Linear Or Non-linear Growth Patterns?

The idea of steady state growth is also often closely associated with the idea of that changes in the long run rate of growth are largely determined exogenously to the economic system, and this idea is typically associated with the Solow model of economic growth, since here long-run economic growth is seen as being determined by such exogenous factors as technical change, aggregate saving rates, schooling rates, and the rate of growth of the labor force. Indeed this is the issue which largely attracted the attention of the new (or endogenous) growth theorists, since it seemed to run against certain basic economic intuitions that this should be the case, although, as Solow argued in his reply to some of the critics, things are by no means as simple as they seem in this context, and most of the newer generation of models have run into what seem to be insoluable difficulties due to certain key, "knife edge" assumptions they need to make (Solow, 1994).

It was in some sense with this kind of issue in mind that Mankiw, Romer and Weil wrote what has since become a highly influential paper - A Contribution To the Empirics of Economic Growth (see bibliography below) - since they clearly felt the need to try to put neo classical theory onto a somewhat more stable footing. In their paper the authors outline what they see as the core of the Solow thesis using following words:

This paper takes Robert Solow seriously. In his classic 1956 article Solow proposed that we begin the study of economic growth by assuming a standard neoclassical production function with decreasing returns to capital. Taking the rates of saving and population growth as exogenous, he showed that these two variables determine the steady-state level of income per capita. Because saving and population growth rates vary across countries, different countries reach different steady states. Solow's model gives simple testable predictions about how these variables influence the steady-state level of income. The higher the rate of saving, the richer the country. The higher the rate of population growth, the poorer the country.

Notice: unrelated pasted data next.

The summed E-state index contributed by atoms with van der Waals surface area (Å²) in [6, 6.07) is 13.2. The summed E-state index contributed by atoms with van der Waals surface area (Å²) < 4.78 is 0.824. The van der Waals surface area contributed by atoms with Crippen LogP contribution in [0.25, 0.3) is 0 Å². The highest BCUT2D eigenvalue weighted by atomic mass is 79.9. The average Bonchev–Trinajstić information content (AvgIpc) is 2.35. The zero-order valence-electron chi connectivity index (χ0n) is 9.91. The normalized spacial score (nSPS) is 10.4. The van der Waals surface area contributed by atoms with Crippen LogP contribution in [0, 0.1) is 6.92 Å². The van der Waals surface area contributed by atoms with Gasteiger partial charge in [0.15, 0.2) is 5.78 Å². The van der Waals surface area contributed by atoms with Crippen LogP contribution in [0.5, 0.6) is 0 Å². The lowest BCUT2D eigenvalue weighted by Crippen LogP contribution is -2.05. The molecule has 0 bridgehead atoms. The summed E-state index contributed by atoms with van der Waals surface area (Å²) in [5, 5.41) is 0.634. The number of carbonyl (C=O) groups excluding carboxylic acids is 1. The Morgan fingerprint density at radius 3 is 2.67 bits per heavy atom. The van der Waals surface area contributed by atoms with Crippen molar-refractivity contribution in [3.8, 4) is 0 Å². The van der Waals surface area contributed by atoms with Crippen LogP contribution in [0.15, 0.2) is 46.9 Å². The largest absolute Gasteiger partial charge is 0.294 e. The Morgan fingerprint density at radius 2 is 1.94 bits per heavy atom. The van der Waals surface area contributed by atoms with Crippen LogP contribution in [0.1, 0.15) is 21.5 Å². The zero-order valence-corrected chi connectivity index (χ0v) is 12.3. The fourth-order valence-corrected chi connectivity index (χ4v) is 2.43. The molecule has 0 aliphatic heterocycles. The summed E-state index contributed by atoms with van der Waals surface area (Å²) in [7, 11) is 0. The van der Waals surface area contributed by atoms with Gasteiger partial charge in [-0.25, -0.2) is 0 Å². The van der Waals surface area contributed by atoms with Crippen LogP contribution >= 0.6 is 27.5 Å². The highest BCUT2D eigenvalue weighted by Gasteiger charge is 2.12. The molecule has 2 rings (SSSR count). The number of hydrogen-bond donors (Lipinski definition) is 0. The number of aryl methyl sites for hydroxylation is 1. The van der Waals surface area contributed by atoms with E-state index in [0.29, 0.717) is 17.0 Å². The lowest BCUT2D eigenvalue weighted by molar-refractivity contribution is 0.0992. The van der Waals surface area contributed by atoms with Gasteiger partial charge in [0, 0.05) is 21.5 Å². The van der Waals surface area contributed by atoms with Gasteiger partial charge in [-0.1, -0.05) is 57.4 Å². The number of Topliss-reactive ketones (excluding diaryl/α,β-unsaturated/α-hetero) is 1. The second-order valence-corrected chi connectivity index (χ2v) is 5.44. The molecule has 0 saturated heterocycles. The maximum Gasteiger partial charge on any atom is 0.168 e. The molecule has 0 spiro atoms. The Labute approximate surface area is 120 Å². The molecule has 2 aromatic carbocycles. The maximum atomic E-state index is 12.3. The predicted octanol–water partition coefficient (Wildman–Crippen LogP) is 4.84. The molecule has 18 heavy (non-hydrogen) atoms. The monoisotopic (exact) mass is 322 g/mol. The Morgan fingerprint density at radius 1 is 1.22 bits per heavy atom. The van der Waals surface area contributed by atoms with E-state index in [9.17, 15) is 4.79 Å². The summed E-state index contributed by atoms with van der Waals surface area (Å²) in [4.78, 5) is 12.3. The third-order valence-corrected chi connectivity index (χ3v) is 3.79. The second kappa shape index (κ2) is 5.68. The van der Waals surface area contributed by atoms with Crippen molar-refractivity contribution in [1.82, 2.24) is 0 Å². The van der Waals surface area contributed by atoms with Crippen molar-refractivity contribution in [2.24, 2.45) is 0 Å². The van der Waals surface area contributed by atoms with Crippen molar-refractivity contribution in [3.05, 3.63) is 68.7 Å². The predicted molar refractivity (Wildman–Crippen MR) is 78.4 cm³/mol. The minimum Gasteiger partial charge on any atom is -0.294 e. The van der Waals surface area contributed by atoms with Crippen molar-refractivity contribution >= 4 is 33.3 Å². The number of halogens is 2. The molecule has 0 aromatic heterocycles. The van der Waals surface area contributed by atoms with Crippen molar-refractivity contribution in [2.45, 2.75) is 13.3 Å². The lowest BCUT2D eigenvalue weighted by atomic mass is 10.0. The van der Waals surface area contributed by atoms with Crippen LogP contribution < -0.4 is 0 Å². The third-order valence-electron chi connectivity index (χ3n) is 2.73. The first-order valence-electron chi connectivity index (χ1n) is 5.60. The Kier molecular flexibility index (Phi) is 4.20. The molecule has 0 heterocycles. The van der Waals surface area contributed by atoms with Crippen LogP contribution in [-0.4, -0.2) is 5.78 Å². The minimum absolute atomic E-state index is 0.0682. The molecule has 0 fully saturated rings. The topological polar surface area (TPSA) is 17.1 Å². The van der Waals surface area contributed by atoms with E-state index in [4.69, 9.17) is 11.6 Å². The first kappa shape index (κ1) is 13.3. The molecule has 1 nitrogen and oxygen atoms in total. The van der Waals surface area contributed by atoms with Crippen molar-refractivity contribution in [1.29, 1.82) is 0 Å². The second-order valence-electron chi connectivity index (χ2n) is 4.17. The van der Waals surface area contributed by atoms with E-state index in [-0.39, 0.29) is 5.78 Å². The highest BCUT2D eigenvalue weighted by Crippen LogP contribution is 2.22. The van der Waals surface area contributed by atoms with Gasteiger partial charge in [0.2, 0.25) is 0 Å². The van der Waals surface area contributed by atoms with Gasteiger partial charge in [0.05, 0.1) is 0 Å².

The first thing to notice about the argument is that the Solow model clearly predicts two pretty straightforward and neatly linear relations: more population-less growth, and more saving-more growth. Now, we are immediately presented with an important difficulty here since, as we will see below, there is now a considerable and accumulating body of empirical evidence which seems to suggest that among "mature" developed economies, those who have the fastest rates of population growth are also those who experience the highest rates of per capita income growth (the United States is the most obvious example, but as we will see this is also the case of France and the United Kingdom), while in those countries where population momentum has slowed, even to the point where their populations may now decline (Italy, Japan, Germany, for example) do not seem able to achieve their former high rates of economic growth, and, even worse, seem to be losing ground in per capita income terms with those economies whose populations continue to grow reasonably rapidly. Now I do not seek here to explore this question in all its intricate detail, I simply wish to make one clear and central point, and that is that the relations involved between population growth and per capita income growth do not seem to be simple linear ones, and arguably it is this property which has thrown many previous researchers off track since in running growth correlations they have normally tended to treat them as if they were.